Voice Assistants at Work: Can You Trust Them Not To Eavesdrop?

Amazon Alexa, Google Assistant and other digital voice assistants are rapidly moving from the home to the workplace. Along with the many potential benefits, there are concerns to consider.

The idea of asking a voice assistant to set reminders, answer questions, and remember ideas is compelling. I can see using them in meetings and training events. At work, I use Alexa on my Amazon Echo for some of the research when I write. I similarly use Google Assistant on my phone for quick information searches including flight schedules and exchange rates. Organizations are also developing custom applications for the assistants to perform HR functions, among other tasks. Having written a “skill” or tool for Alexa, I can genuinely see the benefits; but I am also wary of the security implications.

Gizmodo explained in October how developers could use some very specific techniques to make the digital assistant devices listen to conversations after users believe their interactions with them are over. The article explains and shows videos that demonstrate how a developer could send an inaudible message prompt to a device and then wait for a response, listening and saving text all the while. The device could even ask for confirmation of a user’s Amazon or Google password, thus implementing a phishing attack! I can imagine it recording a brainstorming session or other meeting.

It may seem as though users would be safe if they trusted the skills they invoked. Unfortunately, a skill can be started without sound. It seems one can modulate a laser to trigger the mic on a digital voice assistant. A website describing the vulnerability shows the simplicity and low cost of exploiting it. For around USD400 one can build a device to trigger the assistant from sometimes over 50 meters away. A line of sight to the assistant is needed, but that is often easy in urban areas.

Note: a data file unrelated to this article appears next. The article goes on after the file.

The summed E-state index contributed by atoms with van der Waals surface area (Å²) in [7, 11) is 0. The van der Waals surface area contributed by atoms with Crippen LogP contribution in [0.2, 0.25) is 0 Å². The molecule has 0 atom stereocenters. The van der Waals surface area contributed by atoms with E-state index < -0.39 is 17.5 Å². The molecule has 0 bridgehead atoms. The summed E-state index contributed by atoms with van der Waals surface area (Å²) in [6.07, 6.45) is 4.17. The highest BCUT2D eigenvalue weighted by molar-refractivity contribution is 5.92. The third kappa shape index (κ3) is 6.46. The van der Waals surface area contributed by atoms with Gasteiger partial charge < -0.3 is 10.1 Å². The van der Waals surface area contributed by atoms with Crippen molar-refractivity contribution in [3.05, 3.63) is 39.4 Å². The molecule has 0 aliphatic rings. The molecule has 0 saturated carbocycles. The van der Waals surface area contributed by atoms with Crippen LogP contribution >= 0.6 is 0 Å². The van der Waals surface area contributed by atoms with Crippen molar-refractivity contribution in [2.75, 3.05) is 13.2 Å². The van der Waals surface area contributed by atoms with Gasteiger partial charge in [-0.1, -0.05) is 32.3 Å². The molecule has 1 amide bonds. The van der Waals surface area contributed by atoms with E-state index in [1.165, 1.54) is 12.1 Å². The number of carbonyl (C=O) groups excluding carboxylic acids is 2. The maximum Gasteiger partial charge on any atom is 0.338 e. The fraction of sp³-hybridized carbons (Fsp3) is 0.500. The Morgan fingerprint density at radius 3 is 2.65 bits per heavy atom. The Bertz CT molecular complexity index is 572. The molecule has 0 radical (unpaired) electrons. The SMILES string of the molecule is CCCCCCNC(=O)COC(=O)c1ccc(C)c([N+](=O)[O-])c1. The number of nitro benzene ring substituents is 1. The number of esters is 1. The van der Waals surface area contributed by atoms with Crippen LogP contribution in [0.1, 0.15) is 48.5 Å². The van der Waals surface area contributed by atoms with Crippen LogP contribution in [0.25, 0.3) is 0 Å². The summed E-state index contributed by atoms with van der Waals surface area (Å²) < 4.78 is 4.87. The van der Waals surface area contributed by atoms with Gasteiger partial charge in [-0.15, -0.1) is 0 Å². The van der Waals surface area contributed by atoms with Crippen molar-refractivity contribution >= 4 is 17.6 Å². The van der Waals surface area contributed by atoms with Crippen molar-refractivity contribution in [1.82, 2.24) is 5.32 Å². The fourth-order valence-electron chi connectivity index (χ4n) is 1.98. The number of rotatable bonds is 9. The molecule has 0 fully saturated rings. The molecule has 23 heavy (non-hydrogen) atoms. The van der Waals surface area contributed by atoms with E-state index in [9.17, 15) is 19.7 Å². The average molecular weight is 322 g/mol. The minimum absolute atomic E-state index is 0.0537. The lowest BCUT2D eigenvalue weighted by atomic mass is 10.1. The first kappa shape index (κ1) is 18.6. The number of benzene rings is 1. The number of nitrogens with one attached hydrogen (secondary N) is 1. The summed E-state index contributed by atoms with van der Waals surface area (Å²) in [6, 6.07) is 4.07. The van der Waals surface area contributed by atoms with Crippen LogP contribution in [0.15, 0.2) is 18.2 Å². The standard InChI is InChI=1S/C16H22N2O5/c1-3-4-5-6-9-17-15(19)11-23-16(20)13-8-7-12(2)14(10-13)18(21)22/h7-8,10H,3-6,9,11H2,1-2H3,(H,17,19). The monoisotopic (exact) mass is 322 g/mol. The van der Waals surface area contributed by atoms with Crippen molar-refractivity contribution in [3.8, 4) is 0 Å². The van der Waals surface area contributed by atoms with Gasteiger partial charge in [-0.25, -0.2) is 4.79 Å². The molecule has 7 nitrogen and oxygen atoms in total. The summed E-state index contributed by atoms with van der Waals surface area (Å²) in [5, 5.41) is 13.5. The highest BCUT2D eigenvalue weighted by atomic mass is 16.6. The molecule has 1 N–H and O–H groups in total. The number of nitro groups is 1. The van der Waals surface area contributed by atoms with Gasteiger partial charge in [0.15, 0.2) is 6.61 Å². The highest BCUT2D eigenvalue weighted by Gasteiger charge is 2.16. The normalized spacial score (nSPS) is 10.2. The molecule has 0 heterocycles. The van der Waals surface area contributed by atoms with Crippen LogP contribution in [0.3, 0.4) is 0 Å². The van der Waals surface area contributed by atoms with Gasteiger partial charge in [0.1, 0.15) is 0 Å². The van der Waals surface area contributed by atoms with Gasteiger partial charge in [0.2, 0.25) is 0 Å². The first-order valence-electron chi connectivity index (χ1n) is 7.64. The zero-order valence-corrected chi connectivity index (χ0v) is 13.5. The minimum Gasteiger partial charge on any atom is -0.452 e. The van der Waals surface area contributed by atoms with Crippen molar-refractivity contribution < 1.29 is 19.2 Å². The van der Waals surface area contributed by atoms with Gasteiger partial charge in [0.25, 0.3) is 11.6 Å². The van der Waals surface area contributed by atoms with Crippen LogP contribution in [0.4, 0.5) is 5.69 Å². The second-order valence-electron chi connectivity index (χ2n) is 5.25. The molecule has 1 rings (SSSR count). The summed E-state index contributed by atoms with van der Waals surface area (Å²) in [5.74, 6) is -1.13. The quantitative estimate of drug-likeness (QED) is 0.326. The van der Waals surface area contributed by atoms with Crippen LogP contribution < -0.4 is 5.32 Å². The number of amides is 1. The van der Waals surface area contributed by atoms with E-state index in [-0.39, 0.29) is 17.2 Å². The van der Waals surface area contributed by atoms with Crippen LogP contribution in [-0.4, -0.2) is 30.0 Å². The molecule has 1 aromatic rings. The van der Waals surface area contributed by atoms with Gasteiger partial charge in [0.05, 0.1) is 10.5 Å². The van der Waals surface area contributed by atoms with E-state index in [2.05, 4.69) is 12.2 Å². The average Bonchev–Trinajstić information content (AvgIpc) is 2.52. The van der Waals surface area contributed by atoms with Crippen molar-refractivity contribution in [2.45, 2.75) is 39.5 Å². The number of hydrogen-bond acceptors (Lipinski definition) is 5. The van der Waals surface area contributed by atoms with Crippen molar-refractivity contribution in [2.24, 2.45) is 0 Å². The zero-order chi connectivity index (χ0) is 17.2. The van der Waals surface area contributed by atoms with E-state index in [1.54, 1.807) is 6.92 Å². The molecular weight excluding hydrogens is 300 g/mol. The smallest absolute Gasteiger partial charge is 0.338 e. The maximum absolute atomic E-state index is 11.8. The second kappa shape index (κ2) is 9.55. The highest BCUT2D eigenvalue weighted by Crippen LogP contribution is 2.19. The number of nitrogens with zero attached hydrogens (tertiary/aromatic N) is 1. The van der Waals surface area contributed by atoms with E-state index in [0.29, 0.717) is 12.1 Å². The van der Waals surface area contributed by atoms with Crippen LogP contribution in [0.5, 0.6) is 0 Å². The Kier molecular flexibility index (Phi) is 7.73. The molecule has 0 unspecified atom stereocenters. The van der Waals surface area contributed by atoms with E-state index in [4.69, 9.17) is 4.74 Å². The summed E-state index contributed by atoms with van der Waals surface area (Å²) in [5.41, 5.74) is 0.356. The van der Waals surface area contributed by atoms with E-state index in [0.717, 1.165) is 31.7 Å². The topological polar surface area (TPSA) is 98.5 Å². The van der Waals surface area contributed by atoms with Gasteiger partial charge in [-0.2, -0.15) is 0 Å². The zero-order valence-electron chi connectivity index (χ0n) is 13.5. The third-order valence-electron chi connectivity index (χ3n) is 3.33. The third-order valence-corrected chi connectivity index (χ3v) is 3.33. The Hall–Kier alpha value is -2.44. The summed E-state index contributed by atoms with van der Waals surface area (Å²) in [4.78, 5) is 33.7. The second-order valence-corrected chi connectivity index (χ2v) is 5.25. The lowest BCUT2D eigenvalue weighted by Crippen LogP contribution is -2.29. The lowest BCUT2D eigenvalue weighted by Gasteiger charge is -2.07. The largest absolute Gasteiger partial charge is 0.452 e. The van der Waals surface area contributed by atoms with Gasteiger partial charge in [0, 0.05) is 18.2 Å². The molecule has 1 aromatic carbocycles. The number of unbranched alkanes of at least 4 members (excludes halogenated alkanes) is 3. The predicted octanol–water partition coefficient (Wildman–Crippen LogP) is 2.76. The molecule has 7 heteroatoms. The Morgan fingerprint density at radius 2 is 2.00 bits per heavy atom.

There are countermeasures to these attacks:

  • Only use skills you trust. This can be difficult, and in theory one can enable potentially risky skills on an Amazon Echo, Google Home, or another device. That feature needs to be disabled and devices secured.
  • Be aware that users can use apps on tablets, laptops, or smartphones to activate the assistants. In a BYOD (Bring Your Own Device) environment, at least policy should prevent their use in company-confidential situations.
  • Ensure that the devices are positioned in a way that they cannot be seen from an outside (or inside, for that matter) window.
  • Educate users on the appropriate uses for digital voice assistants and their associated risks.
  • Develop, enforce, and audit for a device, application policy.

We discuss various attacks and countermeasures in Learning Tree’s cyber security introduction course.

I think these devices are a positive development particularly for individual use and for training. I can see them assisting in needed research in both environments. But I am not oblivious to the risks. I hope these tools evolve to be more secure and even more useful.

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